Fed hikes still in play, warns Pimco’s Richard Clarida


The Federal Reserve may have to raise interest rates further to fight stubborn inflation amid a resilient US economy, according to Pacific Investment Management Co.’s Richard Clarida.

“Progress on inflation has stalled since the summer, and we are not seeing labor market slack,” the former Fed vice chair told Tom Keene Thursday at Bloomberg’s ‘Future of Fixed Income’ conference in New York. “The good news for the Fed is that expected inflation is pretty well anchored.”

Surging Treasury yields in recent weeks have prompted investors to dial back wagers that the central bank will boost borrowing costs in the months ahead. Swaps traders are pricing in just 8 basis points of further tightening at the central bank’s January meeting, which corresponds to the expected policy peak, suggesting a roughly 32% chance of another 25 basis point hike, according to data compiled by Bloomberg.

The Treasury market selloff that earlier this week drove the 10-year yield above 5% for the first time since 2007 reflects multiple drivers including bond supply, the end of quantitative easing and “Jay Powell’s higher-for-longer” message, Clarida said.

The Fed chair “is doubling down on higher-for-longer and has a committee behind him,” Clarida noted. “The longer bond yields stay at these levels, the more we will see the effects of these rates on the economy.”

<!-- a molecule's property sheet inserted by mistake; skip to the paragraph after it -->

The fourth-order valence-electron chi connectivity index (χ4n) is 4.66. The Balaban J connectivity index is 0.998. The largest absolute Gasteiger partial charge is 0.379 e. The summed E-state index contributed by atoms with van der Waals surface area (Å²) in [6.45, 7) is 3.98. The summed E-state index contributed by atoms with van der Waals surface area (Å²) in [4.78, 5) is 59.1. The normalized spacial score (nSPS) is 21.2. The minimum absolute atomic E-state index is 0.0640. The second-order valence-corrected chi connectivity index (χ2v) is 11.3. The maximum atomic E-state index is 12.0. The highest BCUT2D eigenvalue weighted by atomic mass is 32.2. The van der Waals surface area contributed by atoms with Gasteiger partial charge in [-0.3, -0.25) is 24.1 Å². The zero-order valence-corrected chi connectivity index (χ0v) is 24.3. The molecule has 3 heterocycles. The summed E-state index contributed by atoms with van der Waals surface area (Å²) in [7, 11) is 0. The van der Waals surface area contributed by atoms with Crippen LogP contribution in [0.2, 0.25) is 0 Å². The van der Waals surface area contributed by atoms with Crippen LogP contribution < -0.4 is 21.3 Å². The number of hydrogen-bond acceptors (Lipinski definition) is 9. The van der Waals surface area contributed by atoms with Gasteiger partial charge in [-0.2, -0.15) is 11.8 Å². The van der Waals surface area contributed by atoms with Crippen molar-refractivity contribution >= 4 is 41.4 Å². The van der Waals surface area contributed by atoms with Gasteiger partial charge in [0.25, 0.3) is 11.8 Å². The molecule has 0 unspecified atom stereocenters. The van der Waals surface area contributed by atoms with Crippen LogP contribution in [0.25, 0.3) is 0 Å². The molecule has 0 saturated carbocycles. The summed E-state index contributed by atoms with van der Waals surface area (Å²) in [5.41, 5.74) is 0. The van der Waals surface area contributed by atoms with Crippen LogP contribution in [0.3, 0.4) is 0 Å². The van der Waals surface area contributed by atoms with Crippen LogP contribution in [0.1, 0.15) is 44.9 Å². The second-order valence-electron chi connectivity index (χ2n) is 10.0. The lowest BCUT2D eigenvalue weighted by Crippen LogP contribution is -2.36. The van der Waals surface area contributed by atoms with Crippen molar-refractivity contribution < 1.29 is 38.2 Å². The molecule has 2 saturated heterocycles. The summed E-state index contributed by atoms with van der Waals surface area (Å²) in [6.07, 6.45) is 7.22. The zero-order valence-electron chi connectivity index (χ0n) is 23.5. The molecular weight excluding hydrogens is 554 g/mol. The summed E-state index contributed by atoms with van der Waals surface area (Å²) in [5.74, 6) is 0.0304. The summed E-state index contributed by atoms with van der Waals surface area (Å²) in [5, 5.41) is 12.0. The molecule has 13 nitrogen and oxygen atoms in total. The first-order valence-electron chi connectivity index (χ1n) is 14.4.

Still, he was quick to point out that the transmission of monetary policy through to the broader economy is evolving, noting that companies have “termed out debt and consumers locked in low 30-year fixed rates.”

The global economic adviser at Pimco pointed out that a bigger challenge for the central bank may be deciding when to start cutting interest rates.

“Where the discussion gets interesting, is a situation where the Powell Fed starts to cut rates and inflation is not back to 2%,” he said. “Powell would like 2.1%, but it could be 2.6%, 2.7%. By next summer if we are there, then the Fed can think about lowering rates and do that before getting inflation to 2%. The question is does that happen early in 2024, or later as inflation proves sticky.”

As for the dollar’s strength in recent years, he noted that the greenback “does tend to go in these long waves once every 10 years. Once the Fed does adjust rates downward, it will close rate differentials and the dollar will return to a more normal level.”

— With assistance by Edward Bolingbroke

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